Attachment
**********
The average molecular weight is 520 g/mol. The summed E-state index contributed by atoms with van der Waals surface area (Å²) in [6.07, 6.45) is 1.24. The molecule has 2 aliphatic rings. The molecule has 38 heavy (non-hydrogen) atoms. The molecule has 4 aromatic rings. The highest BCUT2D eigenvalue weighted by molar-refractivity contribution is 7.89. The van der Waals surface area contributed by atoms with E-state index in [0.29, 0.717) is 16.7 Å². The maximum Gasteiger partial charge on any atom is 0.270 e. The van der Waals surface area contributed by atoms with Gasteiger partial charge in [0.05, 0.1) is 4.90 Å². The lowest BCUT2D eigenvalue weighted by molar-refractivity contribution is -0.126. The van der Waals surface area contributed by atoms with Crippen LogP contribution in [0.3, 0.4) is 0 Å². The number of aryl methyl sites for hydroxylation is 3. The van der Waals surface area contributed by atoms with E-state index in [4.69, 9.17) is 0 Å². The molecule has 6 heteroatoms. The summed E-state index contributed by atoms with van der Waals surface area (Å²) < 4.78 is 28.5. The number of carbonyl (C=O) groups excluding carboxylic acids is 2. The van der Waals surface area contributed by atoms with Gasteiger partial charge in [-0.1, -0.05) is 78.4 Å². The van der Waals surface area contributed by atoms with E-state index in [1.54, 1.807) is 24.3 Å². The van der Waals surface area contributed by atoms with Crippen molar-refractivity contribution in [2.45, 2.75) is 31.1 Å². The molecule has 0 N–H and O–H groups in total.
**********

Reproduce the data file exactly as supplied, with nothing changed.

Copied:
The average molecular weight is 520 g/mol. The summed E-state index contributed by atoms with van der Waals surface area (Å²) in [6.07, 6.45) is 1.24. The molecule has 2 aliphatic rings. The molecule has 38 heavy (non-hydrogen) atoms. The molecule has 4 aromatic rings. The highest BCUT2D eigenvalue weighted by molar-refractivity contribution is 7.89. The van der Waals surface area contributed by atoms with E-state index in [0.29, 0.717) is 16.7 Å². The maximum Gasteiger partial charge on any atom is 0.270 e. The van der Waals surface area contributed by atoms with Gasteiger partial charge in [0.05, 0.1) is 4.90 Å². The lowest BCUT2D eigenvalue weighted by molar-refractivity contribution is -0.126. The van der Waals surface area contributed by atoms with Crippen LogP contribution in [0.3, 0.4) is 0 Å². The number of aryl methyl sites for hydroxylation is 3. The van der Waals surface area contributed by atoms with E-state index in [4.69, 9.17) is 0 Å². The molecule has 6 heteroatoms. The summed E-state index contributed by atoms with van der Waals surface area (Å²) < 4.78 is 28.5. The number of carbonyl (C=O) groups excluding carboxylic acids is 2. The van der Waals surface area contributed by atoms with Gasteiger partial charge in [-0.1, -0.05) is 78.4 Å². The van der Waals surface area contributed by atoms with E-state index in [1.54, 1.807) is 24.3 Å². The van der Waals surface area contributed by atoms with Crippen molar-refractivity contribution in [2.45, 2.75) is 31.1 Å². The molecule has 0 N–H and O–H groups in total.